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Uber Implements New Program to Identify Human Sex Trafficking

Published on Apr 16, 2021 at 8:55 am in News.

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According to News 3, a Virginia Beach Uber driver’s phone call recently led to the arrest of two people accused of sex trafficking a minor. Now, Uber is looking to step up its game when it comes to identifying human sex trafficking victims.

Law enforcement officials were called out to Linkhorn Circle in Virginia Beach after court documents revealed an Uber driver noted something seeming off with the young female passenger in his car. The report resulted in the arrest of Omel Mclean and a woman from New York City. The minor had traveled from New York City to Virginia with the woman.

In an interview with the news station, Uber discussed the new program it has implemented to make drivers safer and hold criminals accountable. The new program requires someone to show identification if they want to make an anonymous payment, like with a gift card or prepaid credit card. This will make drivers safer and hold criminals responsible if police need their information.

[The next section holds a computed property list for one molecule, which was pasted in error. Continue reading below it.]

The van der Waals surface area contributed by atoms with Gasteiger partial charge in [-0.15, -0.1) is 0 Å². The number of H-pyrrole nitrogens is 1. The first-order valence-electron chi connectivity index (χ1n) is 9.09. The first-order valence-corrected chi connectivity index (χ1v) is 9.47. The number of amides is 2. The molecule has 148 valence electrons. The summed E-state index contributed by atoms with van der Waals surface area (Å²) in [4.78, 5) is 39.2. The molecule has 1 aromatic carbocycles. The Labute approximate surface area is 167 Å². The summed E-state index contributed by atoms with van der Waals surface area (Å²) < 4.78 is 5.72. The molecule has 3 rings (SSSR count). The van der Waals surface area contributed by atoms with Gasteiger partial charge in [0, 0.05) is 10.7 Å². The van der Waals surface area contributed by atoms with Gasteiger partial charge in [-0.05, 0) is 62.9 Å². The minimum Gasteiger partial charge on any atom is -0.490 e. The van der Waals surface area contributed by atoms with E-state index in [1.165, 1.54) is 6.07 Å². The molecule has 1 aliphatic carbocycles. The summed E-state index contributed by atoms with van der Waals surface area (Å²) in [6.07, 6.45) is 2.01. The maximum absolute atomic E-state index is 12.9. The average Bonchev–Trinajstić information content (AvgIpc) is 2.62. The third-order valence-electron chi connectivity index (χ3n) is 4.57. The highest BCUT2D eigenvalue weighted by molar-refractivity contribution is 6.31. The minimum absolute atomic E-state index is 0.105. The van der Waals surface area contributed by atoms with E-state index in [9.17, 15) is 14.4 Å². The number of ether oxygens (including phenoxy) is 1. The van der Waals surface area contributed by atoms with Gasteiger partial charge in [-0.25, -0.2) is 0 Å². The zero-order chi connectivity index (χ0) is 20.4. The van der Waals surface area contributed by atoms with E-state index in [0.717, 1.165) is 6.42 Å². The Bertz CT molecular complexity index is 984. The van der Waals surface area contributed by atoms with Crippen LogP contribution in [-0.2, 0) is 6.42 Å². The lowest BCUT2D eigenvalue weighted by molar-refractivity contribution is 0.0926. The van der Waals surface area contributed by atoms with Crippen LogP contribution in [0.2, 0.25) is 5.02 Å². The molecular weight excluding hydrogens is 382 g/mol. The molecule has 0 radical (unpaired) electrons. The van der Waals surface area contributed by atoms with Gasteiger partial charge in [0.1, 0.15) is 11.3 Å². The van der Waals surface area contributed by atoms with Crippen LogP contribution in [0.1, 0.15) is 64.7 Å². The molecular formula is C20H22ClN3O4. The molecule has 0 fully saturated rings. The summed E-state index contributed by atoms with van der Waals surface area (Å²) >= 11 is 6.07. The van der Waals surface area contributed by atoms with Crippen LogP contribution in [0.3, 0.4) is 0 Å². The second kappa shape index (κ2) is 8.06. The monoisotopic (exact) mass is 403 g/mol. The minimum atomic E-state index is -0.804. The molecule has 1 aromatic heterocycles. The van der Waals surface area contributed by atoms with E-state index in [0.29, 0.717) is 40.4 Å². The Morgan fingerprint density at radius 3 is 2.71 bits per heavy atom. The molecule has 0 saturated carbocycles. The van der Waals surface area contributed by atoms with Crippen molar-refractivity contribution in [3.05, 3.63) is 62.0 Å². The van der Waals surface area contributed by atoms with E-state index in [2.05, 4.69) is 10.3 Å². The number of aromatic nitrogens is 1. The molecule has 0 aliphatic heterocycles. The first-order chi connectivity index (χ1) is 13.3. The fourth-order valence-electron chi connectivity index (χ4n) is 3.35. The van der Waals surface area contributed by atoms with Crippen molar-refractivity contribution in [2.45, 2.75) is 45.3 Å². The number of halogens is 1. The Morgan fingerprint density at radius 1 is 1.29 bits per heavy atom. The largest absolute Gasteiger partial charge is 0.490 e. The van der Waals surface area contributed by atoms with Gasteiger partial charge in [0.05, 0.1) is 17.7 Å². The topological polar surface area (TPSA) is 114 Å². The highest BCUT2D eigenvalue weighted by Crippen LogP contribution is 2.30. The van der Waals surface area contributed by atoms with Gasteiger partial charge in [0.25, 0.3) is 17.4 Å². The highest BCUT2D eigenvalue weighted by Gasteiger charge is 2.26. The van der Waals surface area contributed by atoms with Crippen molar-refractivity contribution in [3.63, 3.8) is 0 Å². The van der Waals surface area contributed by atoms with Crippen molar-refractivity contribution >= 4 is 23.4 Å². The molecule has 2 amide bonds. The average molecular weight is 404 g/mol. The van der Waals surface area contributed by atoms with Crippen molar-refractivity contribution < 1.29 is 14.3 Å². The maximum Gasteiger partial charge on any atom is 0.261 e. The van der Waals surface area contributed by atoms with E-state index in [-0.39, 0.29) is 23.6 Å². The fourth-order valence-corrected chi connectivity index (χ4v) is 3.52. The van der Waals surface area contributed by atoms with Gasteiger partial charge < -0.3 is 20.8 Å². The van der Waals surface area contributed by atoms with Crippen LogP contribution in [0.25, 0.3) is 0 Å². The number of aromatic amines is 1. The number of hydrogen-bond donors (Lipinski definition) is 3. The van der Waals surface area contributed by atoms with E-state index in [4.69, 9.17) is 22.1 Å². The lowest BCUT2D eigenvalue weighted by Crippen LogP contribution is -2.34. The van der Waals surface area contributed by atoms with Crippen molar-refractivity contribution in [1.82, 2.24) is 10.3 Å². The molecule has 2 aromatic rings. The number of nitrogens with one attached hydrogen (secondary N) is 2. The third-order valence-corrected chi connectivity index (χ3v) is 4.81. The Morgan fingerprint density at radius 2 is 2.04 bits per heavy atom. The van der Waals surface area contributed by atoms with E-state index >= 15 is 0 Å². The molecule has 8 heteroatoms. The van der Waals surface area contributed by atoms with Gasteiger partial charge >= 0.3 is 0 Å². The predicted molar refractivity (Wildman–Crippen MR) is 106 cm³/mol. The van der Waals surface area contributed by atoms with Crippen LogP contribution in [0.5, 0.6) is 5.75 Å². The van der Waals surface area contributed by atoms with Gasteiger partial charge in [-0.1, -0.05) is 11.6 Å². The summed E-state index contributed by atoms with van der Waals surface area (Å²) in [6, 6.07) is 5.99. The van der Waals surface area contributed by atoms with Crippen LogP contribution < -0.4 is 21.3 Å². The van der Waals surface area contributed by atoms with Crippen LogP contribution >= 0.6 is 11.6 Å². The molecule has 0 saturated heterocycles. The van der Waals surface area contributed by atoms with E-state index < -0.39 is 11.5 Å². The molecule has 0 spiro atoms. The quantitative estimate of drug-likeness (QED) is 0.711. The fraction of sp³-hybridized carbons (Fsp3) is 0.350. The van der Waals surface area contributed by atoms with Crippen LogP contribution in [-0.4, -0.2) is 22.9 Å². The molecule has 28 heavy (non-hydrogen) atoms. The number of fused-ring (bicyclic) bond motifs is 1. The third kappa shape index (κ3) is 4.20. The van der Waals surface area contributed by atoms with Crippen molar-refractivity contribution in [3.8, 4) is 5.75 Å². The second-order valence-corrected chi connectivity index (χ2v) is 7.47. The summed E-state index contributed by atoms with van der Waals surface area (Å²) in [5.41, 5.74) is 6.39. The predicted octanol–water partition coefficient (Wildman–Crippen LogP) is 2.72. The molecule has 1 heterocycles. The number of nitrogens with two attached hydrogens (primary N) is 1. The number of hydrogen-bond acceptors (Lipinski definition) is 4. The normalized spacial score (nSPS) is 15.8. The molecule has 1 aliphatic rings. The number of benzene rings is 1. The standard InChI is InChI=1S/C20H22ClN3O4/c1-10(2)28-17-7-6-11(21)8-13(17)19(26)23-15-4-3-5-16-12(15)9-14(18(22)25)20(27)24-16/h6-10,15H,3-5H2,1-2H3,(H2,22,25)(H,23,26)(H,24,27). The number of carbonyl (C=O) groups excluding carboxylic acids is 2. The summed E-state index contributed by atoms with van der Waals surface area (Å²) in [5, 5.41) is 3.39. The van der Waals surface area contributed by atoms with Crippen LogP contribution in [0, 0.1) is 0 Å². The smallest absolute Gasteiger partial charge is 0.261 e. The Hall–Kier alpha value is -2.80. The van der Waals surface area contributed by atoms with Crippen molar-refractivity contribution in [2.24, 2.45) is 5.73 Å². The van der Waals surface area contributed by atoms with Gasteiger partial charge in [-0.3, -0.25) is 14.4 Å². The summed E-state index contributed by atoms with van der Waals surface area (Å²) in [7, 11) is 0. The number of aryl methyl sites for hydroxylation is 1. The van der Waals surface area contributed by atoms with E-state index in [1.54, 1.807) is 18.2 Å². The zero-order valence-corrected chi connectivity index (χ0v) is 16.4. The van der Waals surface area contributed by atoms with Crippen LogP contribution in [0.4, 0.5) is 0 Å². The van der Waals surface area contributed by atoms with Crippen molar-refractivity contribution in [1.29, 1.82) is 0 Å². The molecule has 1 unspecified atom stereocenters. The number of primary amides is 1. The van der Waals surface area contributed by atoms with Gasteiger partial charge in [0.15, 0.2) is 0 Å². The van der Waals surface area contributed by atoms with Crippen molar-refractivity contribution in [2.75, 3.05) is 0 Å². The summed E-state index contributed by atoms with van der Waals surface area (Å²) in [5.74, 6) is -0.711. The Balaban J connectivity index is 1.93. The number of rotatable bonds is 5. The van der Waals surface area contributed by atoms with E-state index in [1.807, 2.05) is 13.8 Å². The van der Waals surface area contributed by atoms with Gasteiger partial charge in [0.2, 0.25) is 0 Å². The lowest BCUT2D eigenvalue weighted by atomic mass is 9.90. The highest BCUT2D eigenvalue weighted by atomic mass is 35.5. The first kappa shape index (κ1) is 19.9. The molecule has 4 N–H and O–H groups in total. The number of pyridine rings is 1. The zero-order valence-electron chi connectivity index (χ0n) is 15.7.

Uber also works with national human sex trafficking advocates to provide drivers with information about what suspicious signs to look out for. In January and July, the company provides drivers with a video to educate them on human trafficking. The information is also available on Uber’s website at all times.

According to Brittany Anthony, an Uber representative and the Director of Global Woman’s Safety Policy, “They’re interacting with potentially vulnerable members of our community, and so that’s why it’s really critical to get them education on what to look out for and how trafficking operates and what to do when and if they see something wrong.”

Olivia Reposa, a trafficking survivor turned advocate, is pleased with the steps Uber is taking. She was trafficked for three years, starting at the age of 18: “After a few months with me falling in love with him and caring for him, it turned into a trafficking situation. He said, ‘If you love me, you will sell yourself to get us money to be able to survive.’ It turned into abuse, verbal and physical abuse.” Now, Reposa works for Survivor Ventures, a local nonprofit that helps human sex trafficking victims.